Disclaimer: I don't own Buffy the Vampire Slayer. This is for fun and not profit.
Summary: Spike reflects on twenty-six moments in the life of his daughter. (Series of drabbles)
Author's Note: I mainly wrote this to see if I could. I gave myself two challenges—write a series with titles for every letter of the alphabet and keep each one at exactly 100 words. Why? Because I suck at keeping myself disciplined, and I wanted to be for once. And, yes, I was very, very bored. lol Hopefully, they turned out all right.
Feedback and Archiving: Both are welcome, but if you haven't archived one of my fics in the past, please ask permission before you do.
A. Apple Slices
I remember the day I realized she wasn't really a little girl anymore. Not a true woman yet, but no longer a baby. She walked in from the kitchen with confidence, strength in her step, and sat beside me on the couch. She held an apple in one hand, a knife in the other, and she cut into the fruit with ease. Once, not so long ago, she would've handed the apple to me whole, needing her daddy to make the cut, to protect her small, delicate fingers.
Now, she made the cut herself, and then offered me a slice.
She's such a brave little thing, and I can't help but smile at her expression now, so much like her mum. All stoic determination and strength in the face of pain. She doesn't cry, doesn't give into that almost imperceptible tremble of her lip. I pull the shard from her leg, and she winces, but doesn't cry out. I dab the wound with antiseptic, wrap it with gauze, and I remember when she would fall as a little girl, and come to be for a bandage.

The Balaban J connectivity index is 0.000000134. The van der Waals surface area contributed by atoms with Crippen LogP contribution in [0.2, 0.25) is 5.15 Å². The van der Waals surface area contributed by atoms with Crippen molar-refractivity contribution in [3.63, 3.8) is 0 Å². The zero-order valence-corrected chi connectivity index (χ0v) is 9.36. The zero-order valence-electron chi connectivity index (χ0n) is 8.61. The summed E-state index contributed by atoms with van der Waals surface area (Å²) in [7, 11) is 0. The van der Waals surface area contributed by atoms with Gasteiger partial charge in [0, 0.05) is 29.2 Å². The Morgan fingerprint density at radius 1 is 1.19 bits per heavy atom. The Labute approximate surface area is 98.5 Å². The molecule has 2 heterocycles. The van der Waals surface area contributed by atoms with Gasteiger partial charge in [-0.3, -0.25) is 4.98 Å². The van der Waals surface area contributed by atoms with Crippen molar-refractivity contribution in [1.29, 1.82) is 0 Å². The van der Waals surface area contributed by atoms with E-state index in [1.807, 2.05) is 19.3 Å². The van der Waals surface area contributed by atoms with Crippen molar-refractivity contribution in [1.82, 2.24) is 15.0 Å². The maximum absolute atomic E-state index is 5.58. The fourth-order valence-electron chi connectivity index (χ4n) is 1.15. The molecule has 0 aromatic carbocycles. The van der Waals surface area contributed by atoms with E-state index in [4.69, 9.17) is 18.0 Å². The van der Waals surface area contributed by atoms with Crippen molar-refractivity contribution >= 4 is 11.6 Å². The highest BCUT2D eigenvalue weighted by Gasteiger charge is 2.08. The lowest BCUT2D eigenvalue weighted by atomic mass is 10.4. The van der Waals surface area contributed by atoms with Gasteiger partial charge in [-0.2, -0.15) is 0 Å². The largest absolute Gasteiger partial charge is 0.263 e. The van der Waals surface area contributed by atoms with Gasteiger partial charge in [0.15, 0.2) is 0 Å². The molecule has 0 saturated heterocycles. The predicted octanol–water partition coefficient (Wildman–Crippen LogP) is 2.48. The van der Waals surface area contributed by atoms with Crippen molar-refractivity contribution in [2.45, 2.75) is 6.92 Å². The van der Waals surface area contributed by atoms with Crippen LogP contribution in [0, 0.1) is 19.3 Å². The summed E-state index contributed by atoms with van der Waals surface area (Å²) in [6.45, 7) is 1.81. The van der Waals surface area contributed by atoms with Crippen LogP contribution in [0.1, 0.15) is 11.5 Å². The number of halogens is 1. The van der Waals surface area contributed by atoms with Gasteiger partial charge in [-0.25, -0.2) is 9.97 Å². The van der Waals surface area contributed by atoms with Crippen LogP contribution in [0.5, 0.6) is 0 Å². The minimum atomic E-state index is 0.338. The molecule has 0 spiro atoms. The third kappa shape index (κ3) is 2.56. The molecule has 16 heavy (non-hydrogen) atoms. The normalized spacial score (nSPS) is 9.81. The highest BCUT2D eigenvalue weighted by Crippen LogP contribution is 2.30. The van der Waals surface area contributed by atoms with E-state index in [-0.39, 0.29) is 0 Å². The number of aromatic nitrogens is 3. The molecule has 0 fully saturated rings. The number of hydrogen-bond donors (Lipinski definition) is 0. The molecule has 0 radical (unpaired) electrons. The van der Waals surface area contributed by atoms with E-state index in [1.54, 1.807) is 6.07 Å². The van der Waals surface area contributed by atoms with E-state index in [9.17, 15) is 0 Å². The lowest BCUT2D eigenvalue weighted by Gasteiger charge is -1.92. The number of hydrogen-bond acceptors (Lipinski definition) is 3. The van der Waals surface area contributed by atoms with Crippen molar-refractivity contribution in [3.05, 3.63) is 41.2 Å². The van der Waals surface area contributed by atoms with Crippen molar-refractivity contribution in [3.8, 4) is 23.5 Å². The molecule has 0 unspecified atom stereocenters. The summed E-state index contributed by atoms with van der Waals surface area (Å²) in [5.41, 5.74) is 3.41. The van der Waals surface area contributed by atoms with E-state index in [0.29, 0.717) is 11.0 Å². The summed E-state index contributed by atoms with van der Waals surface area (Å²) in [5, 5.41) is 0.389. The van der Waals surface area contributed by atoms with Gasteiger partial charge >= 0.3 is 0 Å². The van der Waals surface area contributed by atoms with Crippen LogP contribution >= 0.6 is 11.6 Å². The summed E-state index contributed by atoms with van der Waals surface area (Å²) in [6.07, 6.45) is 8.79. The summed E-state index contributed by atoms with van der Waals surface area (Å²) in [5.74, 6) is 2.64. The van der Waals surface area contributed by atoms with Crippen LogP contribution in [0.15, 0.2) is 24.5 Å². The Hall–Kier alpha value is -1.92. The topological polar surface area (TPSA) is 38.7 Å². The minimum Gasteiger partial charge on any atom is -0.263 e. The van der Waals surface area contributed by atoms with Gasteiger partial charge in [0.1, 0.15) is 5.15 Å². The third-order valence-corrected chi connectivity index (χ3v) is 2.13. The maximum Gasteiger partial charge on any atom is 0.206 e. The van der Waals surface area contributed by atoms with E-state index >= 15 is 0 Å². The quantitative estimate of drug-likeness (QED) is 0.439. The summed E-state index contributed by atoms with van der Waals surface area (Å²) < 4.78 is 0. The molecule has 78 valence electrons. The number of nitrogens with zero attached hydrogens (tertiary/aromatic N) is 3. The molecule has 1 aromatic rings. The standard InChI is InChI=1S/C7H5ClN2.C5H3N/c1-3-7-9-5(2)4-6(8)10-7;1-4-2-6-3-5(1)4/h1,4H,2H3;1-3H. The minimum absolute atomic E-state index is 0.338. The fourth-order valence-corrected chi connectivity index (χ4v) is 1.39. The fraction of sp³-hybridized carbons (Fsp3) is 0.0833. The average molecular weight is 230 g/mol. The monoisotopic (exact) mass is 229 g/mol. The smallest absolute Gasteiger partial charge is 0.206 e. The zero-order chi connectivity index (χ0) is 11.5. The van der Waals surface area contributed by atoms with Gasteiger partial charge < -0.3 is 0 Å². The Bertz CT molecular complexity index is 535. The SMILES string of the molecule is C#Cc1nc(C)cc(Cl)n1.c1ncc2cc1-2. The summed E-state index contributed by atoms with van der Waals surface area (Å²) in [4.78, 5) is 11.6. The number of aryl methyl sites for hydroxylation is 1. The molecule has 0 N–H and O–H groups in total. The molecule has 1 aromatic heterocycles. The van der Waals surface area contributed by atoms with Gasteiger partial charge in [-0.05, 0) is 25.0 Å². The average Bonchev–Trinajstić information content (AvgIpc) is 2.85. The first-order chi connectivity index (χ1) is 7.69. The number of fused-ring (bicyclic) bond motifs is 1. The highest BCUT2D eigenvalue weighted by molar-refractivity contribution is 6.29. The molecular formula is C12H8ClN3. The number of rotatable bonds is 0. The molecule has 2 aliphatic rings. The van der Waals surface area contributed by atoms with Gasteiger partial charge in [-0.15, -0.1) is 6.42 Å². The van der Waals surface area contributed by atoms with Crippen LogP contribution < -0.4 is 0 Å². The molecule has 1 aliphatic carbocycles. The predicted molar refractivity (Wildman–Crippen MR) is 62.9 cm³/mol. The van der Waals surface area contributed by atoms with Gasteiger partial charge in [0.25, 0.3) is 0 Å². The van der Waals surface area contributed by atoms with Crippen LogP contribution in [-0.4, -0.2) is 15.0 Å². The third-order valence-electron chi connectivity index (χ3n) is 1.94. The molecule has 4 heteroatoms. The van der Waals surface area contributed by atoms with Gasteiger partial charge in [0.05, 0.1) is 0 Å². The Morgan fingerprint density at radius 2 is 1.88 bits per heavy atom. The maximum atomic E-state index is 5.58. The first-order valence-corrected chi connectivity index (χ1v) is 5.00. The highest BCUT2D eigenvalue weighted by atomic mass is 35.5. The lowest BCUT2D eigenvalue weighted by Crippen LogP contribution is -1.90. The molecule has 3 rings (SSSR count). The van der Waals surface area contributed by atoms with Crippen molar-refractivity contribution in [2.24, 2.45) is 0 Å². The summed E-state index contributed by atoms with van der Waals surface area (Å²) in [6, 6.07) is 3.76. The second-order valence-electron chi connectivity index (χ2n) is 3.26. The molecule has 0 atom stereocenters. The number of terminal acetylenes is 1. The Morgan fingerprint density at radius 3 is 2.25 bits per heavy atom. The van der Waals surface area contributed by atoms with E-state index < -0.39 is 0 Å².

And like those times, she leans forward and hugs me tight when I finish.
I'm a failure as a father. My first night alone with her, and she's crying—screaming—and I can't fix it. I changed her, and I fed her, and I rocked her in the bloody chair. She's still screaming, her face red streaked as she takes shaky gulps of air. Why did I think I could do this on my own?
Desperate, I start to pace, baby over my shoulder, her wails sounding against still-vampiric ears. Over the cries, I sing the first thing I think of.
The crying stops, and I smile, proud.
My baby likes the Sex Pistols.
I never liked the git. Not even when he was still in his fumbling, make nice with the parents stage. He wasn't good enough for my princess, and I knew it with the first glance.
She didn't. She bought the act, let him sweep her off her feet, and now her fourteen-year-old heart is broken.
Wanker. Pathetic, worthless… Didn't realize what he had… I'd like to break his sodding neck.
But I can't, and I know it, so I hold her instead, letting her cry it out on the shoulder of one man she knows isn't going to leave her.